1682 Show me the money

Nobody from Somewhere
by Dietrich Kalteis

Toronto: ECW Press, 2022
$24.95 / 9781770416116

Reviewed by Bill Paul


The plot of this entertaining crime novel begins at a bar in a casino near the Vancouver airport. Park Won-Soon, a Korean businessman fluent in three languages and working out of Hong Kong, is having a drink with a woman named Nikki. Won-Soon belongs to the “nouveau rich Asians (who) were coming to play… getting on their flights and picking up bags of dirty money (triad money) as soon as their wheels set down.”

Since his arrival, Won-Soo has been winning at blackjack and poker, carrying his bundles of cash in two leather bags that feature a Vancouver Canucks logo. What Won-Soon doesn’t know is that Nikki is a grifter, a crook, who’s set him up. Later in a hotel room above the bar, he’s beaten up and robbed by Nikki’s accomplices Angel and Cooder.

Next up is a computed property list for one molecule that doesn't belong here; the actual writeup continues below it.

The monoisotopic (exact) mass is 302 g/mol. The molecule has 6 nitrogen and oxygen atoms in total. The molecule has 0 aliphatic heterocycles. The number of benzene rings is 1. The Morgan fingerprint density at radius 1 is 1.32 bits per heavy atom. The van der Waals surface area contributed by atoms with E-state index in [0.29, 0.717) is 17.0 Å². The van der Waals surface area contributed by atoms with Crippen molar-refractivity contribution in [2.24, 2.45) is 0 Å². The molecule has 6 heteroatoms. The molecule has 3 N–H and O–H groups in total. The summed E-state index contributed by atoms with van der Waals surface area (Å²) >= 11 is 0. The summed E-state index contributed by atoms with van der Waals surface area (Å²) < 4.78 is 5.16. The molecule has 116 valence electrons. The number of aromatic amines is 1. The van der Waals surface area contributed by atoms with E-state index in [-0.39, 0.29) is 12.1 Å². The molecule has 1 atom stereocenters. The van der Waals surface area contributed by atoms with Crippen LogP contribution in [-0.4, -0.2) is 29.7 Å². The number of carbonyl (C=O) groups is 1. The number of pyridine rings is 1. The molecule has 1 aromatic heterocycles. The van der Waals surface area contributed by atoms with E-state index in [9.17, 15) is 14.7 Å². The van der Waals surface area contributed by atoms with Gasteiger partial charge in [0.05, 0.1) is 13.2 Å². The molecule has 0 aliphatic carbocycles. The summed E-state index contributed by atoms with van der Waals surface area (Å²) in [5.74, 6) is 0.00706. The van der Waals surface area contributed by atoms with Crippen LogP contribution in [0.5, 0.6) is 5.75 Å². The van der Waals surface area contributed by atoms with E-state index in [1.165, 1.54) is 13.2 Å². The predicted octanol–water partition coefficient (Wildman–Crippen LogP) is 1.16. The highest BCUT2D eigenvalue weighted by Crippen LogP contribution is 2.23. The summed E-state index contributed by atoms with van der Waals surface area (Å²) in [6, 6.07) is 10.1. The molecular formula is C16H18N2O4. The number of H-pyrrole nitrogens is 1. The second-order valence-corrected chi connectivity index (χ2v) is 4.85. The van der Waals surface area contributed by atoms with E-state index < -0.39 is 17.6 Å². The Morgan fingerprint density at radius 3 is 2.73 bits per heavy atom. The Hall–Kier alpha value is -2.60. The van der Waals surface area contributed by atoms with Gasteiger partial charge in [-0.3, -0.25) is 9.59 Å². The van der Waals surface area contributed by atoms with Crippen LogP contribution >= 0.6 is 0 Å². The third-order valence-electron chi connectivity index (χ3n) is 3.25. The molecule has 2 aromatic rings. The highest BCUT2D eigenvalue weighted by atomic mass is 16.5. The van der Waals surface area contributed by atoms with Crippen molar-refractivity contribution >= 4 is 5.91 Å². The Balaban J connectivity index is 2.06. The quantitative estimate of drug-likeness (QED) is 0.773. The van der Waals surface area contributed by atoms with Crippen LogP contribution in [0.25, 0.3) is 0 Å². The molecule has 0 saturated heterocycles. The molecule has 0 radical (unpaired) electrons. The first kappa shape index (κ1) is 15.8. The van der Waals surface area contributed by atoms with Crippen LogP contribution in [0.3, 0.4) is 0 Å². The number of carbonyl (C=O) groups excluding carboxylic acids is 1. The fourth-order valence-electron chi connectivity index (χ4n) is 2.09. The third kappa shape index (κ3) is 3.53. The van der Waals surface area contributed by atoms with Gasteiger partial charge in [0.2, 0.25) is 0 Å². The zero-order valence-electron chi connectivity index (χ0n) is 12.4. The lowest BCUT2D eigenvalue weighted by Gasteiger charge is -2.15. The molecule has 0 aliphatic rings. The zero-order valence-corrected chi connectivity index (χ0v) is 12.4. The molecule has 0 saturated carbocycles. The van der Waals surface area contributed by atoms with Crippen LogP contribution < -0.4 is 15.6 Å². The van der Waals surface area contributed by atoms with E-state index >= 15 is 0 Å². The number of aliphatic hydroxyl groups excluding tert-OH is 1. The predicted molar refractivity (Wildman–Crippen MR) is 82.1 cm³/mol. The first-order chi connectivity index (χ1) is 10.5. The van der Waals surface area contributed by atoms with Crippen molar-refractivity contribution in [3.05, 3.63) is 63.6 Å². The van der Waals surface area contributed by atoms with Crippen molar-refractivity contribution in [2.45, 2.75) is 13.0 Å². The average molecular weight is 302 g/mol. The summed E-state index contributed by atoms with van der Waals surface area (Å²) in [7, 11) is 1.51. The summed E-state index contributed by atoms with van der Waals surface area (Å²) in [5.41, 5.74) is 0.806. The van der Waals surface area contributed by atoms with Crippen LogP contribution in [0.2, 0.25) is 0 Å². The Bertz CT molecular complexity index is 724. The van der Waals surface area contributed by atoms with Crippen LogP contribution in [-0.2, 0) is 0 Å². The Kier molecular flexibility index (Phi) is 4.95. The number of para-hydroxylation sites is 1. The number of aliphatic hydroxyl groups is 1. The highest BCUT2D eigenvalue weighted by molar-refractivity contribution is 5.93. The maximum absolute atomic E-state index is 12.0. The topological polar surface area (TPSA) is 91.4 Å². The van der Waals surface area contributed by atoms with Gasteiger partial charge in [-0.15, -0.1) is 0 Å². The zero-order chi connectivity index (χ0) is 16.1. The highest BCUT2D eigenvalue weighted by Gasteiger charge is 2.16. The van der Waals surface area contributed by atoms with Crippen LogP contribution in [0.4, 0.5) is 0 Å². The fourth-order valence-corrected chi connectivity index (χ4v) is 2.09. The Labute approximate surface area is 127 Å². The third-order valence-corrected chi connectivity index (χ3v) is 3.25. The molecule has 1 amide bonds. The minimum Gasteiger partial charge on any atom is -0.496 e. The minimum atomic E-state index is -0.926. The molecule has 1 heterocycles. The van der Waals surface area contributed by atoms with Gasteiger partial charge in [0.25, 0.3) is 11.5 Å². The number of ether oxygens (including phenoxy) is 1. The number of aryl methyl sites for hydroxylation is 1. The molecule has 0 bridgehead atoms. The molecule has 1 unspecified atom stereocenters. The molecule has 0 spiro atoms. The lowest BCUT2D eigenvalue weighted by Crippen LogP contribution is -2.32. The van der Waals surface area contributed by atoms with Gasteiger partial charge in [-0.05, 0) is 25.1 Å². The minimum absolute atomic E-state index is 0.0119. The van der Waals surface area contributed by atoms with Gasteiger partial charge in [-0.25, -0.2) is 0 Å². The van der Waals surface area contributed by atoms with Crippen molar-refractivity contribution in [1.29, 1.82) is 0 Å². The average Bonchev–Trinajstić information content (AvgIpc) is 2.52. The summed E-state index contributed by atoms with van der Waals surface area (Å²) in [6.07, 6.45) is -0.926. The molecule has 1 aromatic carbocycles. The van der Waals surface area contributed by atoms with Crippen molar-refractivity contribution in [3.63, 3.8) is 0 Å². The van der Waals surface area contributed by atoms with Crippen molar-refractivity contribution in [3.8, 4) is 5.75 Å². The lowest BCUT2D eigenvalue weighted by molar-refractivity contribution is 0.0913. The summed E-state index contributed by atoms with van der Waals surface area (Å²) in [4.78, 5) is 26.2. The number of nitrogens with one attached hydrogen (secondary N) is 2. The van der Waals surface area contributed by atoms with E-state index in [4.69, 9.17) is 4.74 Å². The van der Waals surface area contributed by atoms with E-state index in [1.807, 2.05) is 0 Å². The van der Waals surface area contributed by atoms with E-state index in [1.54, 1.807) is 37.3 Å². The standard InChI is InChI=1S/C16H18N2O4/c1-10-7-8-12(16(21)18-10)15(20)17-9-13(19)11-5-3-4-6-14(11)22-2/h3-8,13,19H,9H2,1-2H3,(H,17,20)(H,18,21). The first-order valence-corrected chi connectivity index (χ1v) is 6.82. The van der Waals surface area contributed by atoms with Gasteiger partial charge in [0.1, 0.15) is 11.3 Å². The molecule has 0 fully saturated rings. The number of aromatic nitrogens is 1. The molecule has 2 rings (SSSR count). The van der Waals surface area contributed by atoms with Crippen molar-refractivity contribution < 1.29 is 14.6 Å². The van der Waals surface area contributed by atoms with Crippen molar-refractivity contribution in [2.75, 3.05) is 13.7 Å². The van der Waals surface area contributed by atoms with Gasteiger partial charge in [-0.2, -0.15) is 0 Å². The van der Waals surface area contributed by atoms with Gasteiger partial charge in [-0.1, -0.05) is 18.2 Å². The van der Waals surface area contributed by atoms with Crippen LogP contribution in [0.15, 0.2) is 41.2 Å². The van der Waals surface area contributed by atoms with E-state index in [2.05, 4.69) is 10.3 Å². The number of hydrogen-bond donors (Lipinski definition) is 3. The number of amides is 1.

Of course there’s a catch, a snag. Zhang Lee, a member of the Bamboo Union triad (a transnational criminal organisation) based in Taiwan, is hired and sent to British Columbia. Zhang is a hard-nosed enforcer, a ruthless debt collector. He arrives in Vancouver armed and intent on retrieving the missing bags of money.

Nobody From Somewhere, written by Dietrich Kalteis, is tightly plotted, at times violent, international crime story. Kalteis builds the story slowly, introducing us to different characters and their motives. The story touches on the themes of betrayal, revenge and friendship. Yet the novel is also a sly critique of Vancouver as the land of opportunity.

Vancouver writer Dietrich Kalteis. Photo by Andrea Kalteis